Friday, July 27, 2012

The Well Digger's Daughter (Thursday, July 12, 2012) (63)

Perhaps best known for Claude Berri's two 1986 adaptations of his novels, Jean de Florette and Manon of the Spring, Marcel Pagnol remains one of the most important romantic writers and filmmakers of the pre-War era in France. Described by Jean Renoir as "an author of genius," Pagnol mostly wrote about early-mid-twentieth century rural France and all the colorful, modest and immodest people who live there.

Daniel Auteuil, who played Ugolin, the stubborn farmer in Jean de Florette, makes his writing and directoral debut with an adaptation of Pagnol's The Well Digger's Daughter, a light story that seems to fall in perfect like with the films of Berri, not to mention the lighter fare of Renoir or Pagnol himself.

Pascal Amoretti (Auteuil) is a very proud well digger in southern France. His devoted daughter, Patricia (the absolutely gorgeous Astrid Berges-Frisbey), takes care of him and his passel of young kids now that the mother is dead. Due to some quick economic figuring, Patricia had been partly raised in Paris by a rich lady and only came back south recently. Because of her brief flirtation with bourgeoisdom, she tilts her head a bit too far up and has a slightly fancy air about her.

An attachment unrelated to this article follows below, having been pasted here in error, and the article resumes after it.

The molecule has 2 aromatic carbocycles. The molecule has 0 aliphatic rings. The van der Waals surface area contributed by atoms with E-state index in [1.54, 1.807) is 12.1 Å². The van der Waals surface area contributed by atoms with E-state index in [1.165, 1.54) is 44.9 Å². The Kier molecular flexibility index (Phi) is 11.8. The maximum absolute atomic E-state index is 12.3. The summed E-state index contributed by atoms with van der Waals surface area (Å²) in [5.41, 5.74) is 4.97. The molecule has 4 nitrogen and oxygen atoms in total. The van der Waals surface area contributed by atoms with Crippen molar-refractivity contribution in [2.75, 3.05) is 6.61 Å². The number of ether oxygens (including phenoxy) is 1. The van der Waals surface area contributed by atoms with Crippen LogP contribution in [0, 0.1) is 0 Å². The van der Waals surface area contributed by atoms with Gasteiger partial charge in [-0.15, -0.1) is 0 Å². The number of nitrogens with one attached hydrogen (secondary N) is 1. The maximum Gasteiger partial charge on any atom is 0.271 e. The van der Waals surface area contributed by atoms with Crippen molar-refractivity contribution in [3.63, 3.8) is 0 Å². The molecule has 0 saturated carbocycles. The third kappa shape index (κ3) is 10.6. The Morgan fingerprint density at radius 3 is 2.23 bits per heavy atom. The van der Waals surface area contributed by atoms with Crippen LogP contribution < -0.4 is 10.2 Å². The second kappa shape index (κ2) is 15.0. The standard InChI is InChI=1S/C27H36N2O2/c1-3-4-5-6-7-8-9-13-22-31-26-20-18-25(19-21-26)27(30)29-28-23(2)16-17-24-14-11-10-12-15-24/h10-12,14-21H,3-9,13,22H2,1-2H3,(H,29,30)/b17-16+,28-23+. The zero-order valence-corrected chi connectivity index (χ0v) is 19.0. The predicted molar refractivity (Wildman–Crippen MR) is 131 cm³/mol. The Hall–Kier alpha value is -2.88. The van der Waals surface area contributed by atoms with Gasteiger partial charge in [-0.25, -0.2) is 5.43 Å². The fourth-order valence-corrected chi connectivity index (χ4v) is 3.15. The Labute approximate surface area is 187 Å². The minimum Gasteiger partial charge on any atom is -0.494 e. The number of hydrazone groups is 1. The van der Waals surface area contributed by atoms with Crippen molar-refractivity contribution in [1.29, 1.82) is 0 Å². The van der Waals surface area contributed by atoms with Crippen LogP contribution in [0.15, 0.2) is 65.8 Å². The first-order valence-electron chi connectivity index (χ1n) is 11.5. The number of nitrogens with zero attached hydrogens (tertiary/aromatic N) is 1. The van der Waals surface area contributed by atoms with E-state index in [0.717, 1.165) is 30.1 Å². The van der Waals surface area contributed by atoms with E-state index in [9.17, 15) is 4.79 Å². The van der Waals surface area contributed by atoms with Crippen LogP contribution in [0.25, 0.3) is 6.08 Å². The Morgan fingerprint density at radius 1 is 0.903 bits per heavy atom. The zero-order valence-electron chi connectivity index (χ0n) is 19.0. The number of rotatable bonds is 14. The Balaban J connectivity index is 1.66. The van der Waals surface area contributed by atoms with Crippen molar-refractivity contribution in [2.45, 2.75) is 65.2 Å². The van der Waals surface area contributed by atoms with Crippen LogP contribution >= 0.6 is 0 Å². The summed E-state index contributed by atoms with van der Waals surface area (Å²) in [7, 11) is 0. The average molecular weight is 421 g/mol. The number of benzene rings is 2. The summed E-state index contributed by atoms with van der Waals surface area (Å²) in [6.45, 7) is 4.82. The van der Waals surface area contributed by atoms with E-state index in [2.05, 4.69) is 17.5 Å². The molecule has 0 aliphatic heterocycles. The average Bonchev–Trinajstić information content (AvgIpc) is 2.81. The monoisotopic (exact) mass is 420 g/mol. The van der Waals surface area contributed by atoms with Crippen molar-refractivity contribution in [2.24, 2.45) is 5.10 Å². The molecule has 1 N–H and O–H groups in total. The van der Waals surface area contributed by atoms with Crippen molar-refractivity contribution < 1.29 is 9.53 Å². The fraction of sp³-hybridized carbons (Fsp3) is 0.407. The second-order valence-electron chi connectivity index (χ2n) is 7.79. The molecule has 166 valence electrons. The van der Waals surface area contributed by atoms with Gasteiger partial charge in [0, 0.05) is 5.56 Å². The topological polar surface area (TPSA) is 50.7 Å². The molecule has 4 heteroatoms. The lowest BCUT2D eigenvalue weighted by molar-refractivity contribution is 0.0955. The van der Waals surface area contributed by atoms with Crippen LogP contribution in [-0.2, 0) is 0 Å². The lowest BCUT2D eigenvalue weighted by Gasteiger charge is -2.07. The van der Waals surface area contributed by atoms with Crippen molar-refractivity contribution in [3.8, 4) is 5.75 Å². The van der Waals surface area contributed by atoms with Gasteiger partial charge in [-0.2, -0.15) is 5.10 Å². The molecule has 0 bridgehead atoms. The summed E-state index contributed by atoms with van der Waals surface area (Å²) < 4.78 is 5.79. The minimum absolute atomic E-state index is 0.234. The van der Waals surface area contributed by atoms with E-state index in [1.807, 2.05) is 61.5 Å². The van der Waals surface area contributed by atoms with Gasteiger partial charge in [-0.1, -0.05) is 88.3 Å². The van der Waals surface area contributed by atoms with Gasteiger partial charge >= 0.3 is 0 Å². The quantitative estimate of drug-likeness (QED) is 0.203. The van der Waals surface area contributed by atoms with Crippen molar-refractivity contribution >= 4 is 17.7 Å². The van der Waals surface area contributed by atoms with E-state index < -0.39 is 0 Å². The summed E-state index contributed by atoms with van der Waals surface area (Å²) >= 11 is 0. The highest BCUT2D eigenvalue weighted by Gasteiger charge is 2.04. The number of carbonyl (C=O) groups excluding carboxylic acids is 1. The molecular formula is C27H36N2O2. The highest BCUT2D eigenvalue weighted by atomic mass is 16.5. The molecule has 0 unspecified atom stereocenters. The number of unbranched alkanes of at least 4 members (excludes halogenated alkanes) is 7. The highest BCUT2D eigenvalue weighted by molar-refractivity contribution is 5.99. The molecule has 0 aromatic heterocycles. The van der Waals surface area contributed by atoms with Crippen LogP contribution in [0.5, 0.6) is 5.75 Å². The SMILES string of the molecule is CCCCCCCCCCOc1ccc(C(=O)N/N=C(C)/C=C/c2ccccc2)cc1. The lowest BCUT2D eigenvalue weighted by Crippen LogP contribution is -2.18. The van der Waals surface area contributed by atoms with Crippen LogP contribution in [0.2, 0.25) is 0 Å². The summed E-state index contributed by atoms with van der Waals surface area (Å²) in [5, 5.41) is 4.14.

She meets Jacques Mazel (Nicolas Duvauchelle), the son of the local grocery store owner and a dandy and a total snob. He woos her and she gives in quickly -- and they have a quick fling in the hay loft. He is then sent off to War (WWI) suddenly and is unable to tell her he loves her, etc. She becomes doubly sad, not just losing her boyfriend, but also because she gets pregnant from their tumble.

Pascal and her go to the Mazel house to ask for help, but they turn them away, seeing them as gold diggers. When news arrives that Jacques has died in battle, Pascal sets himself to raising his grandson with pride in his family and a bitterness for others.

There is a lot of discussion here about classism, sinful pride and snobbery and how it comes in all shapes and sizes from all directions. At first the Amorettis are treated badly by the Mazel's for being poor, but then Pascal responds by treating them with contempt for being out of touch. Jacques and Patricia's relationship, though brief, is filled with each one trying to gain upper-hand through money, body or psychology.

This film plays mostly as a charming chamber piece, light and funny at times and melodramatic at others. It is a very good movie with a seemingly timeless story, although it is not really brilliant and feels ultimately small and sometimes too shallow. Still, it's enjoyable and done in a very clean, naturalistic way.

Stars: 3 of 4